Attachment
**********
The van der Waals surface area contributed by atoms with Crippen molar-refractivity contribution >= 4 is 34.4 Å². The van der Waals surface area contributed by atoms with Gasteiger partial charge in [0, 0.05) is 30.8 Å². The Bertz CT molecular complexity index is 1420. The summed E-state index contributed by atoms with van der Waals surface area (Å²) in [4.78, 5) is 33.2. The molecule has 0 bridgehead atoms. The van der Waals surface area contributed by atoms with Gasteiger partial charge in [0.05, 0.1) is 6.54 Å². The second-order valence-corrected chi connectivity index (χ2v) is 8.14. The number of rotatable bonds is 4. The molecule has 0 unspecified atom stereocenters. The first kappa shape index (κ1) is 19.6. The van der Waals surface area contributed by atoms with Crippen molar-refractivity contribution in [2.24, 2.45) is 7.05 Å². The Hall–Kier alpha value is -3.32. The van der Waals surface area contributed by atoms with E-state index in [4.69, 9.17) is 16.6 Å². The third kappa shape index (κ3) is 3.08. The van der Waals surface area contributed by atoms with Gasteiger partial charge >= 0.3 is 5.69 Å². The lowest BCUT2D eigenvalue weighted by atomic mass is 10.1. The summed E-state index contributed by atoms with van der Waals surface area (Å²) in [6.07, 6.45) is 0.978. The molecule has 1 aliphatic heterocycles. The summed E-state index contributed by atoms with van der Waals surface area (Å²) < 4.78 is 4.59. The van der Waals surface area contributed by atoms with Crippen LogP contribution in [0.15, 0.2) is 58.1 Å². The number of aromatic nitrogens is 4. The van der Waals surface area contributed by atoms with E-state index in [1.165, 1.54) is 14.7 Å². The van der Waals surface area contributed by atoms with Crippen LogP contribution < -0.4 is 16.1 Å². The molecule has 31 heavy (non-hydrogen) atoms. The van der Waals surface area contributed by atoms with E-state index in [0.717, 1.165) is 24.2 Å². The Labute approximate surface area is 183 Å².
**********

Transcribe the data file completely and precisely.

The van der Waals surface area contributed by atoms with Crippen molar-refractivity contribution >= 4 is 34.4 Å². The van der Waals surface area contributed by atoms with Gasteiger partial charge in [0, 0.05) is 30.8 Å². The Bertz CT molecular complexity index is 1420. The summed E-state index contributed by atoms with van der Waals surface area (Å²) in [4.78, 5) is 33.2. The molecule has 0 bridgehead atoms. The van der Waals surface area contributed by atoms with Gasteiger partial charge in [0.05, 0.1) is 6.54 Å². The second-order valence-corrected chi connectivity index (χ2v) is 8.14. The number of rotatable bonds is 4. The molecule has 0 unspecified atom stereocenters. The first kappa shape index (κ1) is 19.6. The van der Waals surface area contributed by atoms with Crippen molar-refractivity contribution in [2.24, 2.45) is 7.05 Å². The Hall–Kier alpha value is -3.32. The van der Waals surface area contributed by atoms with E-state index in [4.69, 9.17) is 16.6 Å². The third kappa shape index (κ3) is 3.08. The van der Waals surface area contributed by atoms with Gasteiger partial charge >= 0.3 is 5.69 Å². The lowest BCUT2D eigenvalue weighted by atomic mass is 10.1. The summed E-state index contributed by atoms with van der Waals surface area (Å²) in [6.07, 6.45) is 0.978. The molecule has 1 aliphatic heterocycles. The summed E-state index contributed by atoms with van der Waals surface area (Å²) < 4.78 is 4.59. The van der Waals surface area contributed by atoms with Crippen LogP contribution in [0.15, 0.2) is 58.1 Å². The number of aromatic nitrogens is 4. The van der Waals surface area contributed by atoms with E-state index in [1.165, 1.54) is 14.7 Å². The van der Waals surface area contributed by atoms with Crippen LogP contribution < -0.4 is 16.1 Å². The molecule has 31 heavy (non-hydrogen) atoms. The van der Waals surface area contributed by atoms with E-state index in [0.717, 1.165) is 24.2 Å². The Labute approximate surface area is 183 Å².